However, when we think of New Year’s Eve celebrations today most folks are not thinking about global cultural history and/or how what we do today links to what humans have done for thousands of years. Most folks are instead thinking about Times Square, New York City, the countdown, and that big shiny ball dropping down. Even if we are not planning to watch it, we are all aware of this event happening. I used to love to watch it on TV when I was much younger, begging my mother to let me stay up so I could watch it. The crowd, the colors, the noise and the outlandishness all amazed me. There was the confetti, the movie and music stars, the noise, the big ball and the drama of thousands of people counting down all together, me along with them. It was a secular ritual, I realized as I grew older and understood it more. And I was and am still fascinated by how so many aspects of it connect to some of our most ancient ways.  In normal, pre-COVID times, some 1 million people would crowd into Times Square for this celebration-1 MILLION people. The thought that 1 million people would willingly want to stand together in freezing cold weather in New York City for hours is mind-boggling. And many of those people there are quite possible drunk, high, and almost out of control. What sense does that make?? No one in their right mind would suggest doing that as a fun way to spend time in New York City.  But of course, we are often “out of our minds” in the midst of a ritual. Ritual can transform us and take us to a totally different state of being in which the irrational makes perfect sense.  

     It is estimated that over 1 billion—1 BILLION- people watch the show on TV around the world, even in places where the time differences mean it may already really be past midnight and a new year where they actually are.  Who knows how many people watch it on the web or YouTube or Facebook Live. It is truly a worldwide phenomenon-one of the very few things that universally and temporarily unite us as a species. Whether we watch it or deliberately avoid it, we are all aware of it. It is that universal. But how did this come to be? How did this place and this particular ceremony come to symbolize the coming of a New Year to so many people of so many different nationalities, colors, religions, and cultures?  Well, it all started with one businessman and some unique things about the early part of the 20th century.  

  Adolph Ochs was publisher of the New York Times, for which Times Square was named. The late 19th and early 20th centuries saw the advent of new technologies that could seemingly conquer heights, hold up the new “skyscraper” buildings, light up the whole night sky, create vehicles that did not need animals to move, and much, much more. It seemed as if something new was being developed every day. Ochs and the Times were spearheading the northern and western growth of New York City beyond its Lower Manhattan starting point by the rivers and the ports. He wanted to call attention to and spur this uptown growth; he saw it as essential to the economic growth of the city. Ochs liked to throw lavish parties, and he was one of the early promoters of “grand spectacles” that the 20th century would so regularly produce. To that end he started staging New Year’s Eve parties that filled the air above the Times building with fireworks and bright lights. These events became immensely popular, and they drew thousands of spectators uptown to view them and to think about the area. But fireworks above meant hot ashes falling to the ground below. This was clearly dangerous, so the city banned the fireworks for 1907 going into 1908.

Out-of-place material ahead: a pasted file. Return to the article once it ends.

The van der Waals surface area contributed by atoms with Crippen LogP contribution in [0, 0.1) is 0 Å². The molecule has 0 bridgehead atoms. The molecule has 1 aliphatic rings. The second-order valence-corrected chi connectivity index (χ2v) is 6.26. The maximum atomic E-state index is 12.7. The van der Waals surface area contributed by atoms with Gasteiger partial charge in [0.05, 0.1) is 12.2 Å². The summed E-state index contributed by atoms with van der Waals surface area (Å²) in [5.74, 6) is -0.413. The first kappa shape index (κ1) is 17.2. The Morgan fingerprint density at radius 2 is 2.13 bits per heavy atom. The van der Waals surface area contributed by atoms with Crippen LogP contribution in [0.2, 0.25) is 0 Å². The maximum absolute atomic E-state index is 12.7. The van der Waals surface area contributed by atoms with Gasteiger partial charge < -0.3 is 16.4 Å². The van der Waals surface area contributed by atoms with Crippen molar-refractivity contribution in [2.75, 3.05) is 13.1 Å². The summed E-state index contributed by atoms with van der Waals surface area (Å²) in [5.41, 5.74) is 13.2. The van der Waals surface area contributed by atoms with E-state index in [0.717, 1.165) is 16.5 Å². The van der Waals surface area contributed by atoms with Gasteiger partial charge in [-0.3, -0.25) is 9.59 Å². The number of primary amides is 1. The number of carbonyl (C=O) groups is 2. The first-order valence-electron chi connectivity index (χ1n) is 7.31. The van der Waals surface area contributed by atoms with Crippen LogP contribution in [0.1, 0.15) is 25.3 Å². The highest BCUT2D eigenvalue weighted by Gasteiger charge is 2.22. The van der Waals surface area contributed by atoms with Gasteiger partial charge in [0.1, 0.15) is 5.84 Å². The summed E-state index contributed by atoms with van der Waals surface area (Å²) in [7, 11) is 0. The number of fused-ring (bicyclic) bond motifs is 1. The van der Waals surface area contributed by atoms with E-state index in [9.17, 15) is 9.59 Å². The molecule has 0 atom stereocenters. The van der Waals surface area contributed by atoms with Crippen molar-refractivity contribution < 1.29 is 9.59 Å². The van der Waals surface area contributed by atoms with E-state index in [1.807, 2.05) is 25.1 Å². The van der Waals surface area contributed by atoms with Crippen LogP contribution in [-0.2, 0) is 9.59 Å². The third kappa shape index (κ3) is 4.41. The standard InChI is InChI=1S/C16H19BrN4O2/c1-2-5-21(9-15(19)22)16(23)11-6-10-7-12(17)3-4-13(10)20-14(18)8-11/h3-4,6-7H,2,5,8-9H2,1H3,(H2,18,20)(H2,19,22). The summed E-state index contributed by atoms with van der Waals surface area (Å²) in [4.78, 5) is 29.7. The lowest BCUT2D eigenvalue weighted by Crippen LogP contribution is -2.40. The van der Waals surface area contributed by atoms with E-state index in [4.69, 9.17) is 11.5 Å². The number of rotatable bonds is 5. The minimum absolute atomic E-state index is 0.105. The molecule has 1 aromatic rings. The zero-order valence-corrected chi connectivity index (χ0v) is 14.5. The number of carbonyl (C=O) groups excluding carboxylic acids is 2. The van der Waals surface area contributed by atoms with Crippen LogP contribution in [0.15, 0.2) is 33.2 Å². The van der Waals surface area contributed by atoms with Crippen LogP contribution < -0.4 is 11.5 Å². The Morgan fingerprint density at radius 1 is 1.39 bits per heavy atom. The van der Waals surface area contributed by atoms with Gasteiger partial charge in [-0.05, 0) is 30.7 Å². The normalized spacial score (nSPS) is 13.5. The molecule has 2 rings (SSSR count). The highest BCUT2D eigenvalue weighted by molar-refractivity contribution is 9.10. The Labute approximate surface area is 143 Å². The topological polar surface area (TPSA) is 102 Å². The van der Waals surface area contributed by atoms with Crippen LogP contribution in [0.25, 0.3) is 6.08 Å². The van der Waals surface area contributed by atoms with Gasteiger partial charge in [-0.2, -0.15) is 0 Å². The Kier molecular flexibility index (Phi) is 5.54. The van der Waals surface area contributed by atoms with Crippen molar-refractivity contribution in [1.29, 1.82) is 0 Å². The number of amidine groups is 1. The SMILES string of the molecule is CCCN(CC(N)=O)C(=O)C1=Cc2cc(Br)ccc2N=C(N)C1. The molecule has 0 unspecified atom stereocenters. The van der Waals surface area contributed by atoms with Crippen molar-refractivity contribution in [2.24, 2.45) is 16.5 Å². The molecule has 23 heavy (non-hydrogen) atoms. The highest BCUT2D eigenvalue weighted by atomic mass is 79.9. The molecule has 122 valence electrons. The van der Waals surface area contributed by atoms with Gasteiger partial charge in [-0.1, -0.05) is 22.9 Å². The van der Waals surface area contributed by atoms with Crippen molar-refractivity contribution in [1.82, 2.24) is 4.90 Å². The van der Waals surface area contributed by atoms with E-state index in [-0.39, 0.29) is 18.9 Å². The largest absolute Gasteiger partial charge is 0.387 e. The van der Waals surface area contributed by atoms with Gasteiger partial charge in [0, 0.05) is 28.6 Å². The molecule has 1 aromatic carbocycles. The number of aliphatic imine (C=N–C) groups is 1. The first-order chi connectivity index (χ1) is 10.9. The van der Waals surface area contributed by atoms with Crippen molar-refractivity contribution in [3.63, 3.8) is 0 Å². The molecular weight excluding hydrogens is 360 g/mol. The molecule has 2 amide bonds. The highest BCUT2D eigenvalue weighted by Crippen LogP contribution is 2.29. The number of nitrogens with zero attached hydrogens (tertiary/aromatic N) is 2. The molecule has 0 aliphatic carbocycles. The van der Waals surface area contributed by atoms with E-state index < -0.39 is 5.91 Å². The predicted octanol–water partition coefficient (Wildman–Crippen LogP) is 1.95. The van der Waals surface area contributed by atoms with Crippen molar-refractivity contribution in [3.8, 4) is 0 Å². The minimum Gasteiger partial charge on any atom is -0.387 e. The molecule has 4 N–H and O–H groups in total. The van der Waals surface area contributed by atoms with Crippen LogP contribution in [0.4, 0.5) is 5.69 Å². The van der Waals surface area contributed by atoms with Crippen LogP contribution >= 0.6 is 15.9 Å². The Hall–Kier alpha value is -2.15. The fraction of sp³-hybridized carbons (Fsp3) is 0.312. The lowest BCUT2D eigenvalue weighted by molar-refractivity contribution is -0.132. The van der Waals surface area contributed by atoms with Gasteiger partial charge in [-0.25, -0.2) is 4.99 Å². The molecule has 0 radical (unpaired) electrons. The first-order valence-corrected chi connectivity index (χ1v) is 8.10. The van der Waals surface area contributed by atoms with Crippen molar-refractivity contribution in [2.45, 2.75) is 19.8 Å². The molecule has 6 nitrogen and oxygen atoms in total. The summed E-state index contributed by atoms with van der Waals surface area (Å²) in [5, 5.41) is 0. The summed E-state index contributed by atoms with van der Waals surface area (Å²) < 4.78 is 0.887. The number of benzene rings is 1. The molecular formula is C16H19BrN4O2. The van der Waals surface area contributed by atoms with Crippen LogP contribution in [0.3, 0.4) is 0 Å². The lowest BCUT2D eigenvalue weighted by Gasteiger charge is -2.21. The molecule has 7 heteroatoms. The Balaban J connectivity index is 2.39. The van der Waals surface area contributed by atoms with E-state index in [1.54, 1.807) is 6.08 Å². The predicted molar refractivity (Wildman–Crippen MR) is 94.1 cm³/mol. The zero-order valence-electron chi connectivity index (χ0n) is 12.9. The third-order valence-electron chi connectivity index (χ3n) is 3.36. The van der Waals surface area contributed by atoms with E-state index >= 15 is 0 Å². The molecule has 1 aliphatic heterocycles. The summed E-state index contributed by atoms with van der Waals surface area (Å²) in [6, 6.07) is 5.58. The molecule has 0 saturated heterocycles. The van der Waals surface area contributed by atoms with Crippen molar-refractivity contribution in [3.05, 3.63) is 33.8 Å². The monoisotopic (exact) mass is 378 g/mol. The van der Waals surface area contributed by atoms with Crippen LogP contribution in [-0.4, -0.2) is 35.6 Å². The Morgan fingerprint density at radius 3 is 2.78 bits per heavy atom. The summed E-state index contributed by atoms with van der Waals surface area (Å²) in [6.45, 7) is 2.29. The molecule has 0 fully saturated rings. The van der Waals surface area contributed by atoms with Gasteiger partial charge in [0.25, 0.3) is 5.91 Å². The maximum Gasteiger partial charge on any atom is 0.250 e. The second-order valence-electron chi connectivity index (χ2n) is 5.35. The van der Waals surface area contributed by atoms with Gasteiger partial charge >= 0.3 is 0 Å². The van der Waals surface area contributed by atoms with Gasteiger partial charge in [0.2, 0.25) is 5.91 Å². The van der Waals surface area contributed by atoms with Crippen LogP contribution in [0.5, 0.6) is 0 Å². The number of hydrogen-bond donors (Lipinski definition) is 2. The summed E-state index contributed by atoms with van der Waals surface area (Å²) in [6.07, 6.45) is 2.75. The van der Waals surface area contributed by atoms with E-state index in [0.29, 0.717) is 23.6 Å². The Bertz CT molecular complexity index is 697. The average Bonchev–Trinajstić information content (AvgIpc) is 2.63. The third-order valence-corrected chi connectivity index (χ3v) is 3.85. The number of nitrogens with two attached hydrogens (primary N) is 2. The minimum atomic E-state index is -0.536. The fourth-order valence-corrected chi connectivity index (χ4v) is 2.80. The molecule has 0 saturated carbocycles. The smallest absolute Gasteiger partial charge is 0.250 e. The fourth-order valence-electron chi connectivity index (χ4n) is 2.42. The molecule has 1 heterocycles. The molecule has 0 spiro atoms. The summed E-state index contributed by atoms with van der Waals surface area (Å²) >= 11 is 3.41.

Ochs’s flashy fireworks display had started drawing Manhattanites uptown and away from the traditional New Year’s celebration at Trinity Church in Lower Manhattan.  There worshipers and celebrants listened to the tolling of the church’s bells to signal a new year. The bells were amplified on sound trucks and they were still a popular draw. But it was still somewhat “old school.” If Ochs was going to continue to draw people uptown and away from Trinity, he needed a new big draw: a new spectacle. He found one a few blocks away from his office by doing what we now call “re-positioning" or "repurposing.”  

    “Time balls’ were an answer to the problem of keeping accurate time at sea for ships. Developed in the early 1800’s, most port cities had them by the turn of the century. They were huge colorful balls that would rest atop high buildings. They would descend exactly at noon every day so that Maritimers could know the exact time. They could then use that information to set their chronometers, measure longitude, and navigate more accurately.  As the telegraph developed, coastal cities with time balls in place began to telegraph the exact time to other cities.  Humans had managed to figure a way to precisely measure and standardize time in a huge way, just in time for the new factory age of mass production that was to come. Most cities had time balls by the early 1900’s, and most people knew what they were. Philadelphia had one atop the Bourse Building for several years. Western Union, the major telegraph company, had one at its New York office near the Times. It would descend every weekday at noon to let people know exactly what time it was. Ochs had found what he needed; he had a large time ball built, and on December 31st, 1907 thousands of people gazed up at the New York Times building and spied a big, shiny, 700 pound ball atop a flagpole on the building that was awash in huge multi-colored electric lights.  

    As midnight approached, workers began lowering the giant ball by ropes and pulleys. On top of the Times building a giant electric sign counted down the seconds until the ball reached the bottom. At the precise moment it landed, the number “1908” lit up the night sky. People went nuts; there were shots fired, people kissing each other, trumpets and noisemakers going off, and these new things called “automobiles” honking their horns. It was a smash hit, and both a tradition and a new ritual were born.